Intrepid polar explorers gave it their best. Falling short of North Pole, they were slowed by 60-foot ice ridges

Hiking 220 miles over thick but constantly moving Arctic Ocean ice is a feat by anyone's measure. But for Nebraskan Mike McGuire, getting less than halfway from Canada's Ward Hunt Island to the North Pole was something of a disappointment.

Mr. McGuire and three colleagues prepared carefully for the subzero venture and had hoped to be the first to make the trek on foot.

They set out in early March. But two of the hikers, who served as the team's navigators, turned back after only two weeks.

McGuire and Alaskan Bob Jacobs continued on for a total of eight weeks. But the combination of conflicting readings on their compasses (which lead them further east than planned) and much poorer than expected ice conditions eventually forced them to abandon their goal.

Much of the time was spent climbing giant boulders of ice and getting around and over the 50-to-60-foot-high ice pressure ridges. Ridges are formed when large masses of ice push against each other.

``It was in every possible jumble you can imagine,'' McGuire told the Monitor.

Often the ridges were only a few dozen yards apart. Because of them the hikers had to walk an extra 80 miles, sharply limiting their progress.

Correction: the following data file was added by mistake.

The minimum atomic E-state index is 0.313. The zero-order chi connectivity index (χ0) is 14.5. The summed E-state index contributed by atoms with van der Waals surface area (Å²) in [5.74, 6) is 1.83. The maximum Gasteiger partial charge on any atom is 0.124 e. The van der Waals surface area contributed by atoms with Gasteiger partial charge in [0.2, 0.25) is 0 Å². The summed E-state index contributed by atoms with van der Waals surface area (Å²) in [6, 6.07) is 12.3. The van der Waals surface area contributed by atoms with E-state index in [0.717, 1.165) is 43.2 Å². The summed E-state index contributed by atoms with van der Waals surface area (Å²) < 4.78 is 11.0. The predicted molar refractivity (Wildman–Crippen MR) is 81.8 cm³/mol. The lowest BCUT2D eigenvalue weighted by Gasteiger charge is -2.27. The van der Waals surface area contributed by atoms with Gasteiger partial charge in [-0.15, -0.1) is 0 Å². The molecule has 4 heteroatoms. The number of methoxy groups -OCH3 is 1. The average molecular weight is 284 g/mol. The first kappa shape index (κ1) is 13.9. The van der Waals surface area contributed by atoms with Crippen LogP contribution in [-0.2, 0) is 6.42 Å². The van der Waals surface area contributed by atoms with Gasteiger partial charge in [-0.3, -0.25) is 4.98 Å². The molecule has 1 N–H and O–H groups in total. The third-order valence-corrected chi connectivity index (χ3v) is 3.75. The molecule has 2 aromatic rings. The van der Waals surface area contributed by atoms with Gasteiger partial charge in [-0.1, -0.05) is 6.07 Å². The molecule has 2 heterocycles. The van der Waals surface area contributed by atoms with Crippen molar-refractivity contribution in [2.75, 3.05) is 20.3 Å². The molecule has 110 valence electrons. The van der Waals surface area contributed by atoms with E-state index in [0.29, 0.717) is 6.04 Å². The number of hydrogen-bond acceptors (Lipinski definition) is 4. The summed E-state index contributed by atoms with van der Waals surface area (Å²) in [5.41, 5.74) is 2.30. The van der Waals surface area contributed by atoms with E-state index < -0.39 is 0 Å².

``Our motto became `a mile a day.' '' he recalls.

In the end, after they had lost radio communication for four days with their base camp at Canada's Resolute Bay, the hikers decided it was wisest to halt the expedition.

The two were flown back April 30 by a supply plane that had been monitoring the trek.

Since then, McGuire and Jacobs have taken some comfort from the fact that the ice and snow samples they collected are being analyzed for their pollution content by the University of New Hampshire and Carnegie-Mellon University.

The two also noted that they had walked farther toward their goal than anyone else before them.

``We're content with our performance and the fact that we did our best,'' says McGuire.

Mr. McGuire expects to be married, as planned, this summer, but may not return to his job as a free-lance draftsman.

``I like people and I may go into public relations,'' he says.

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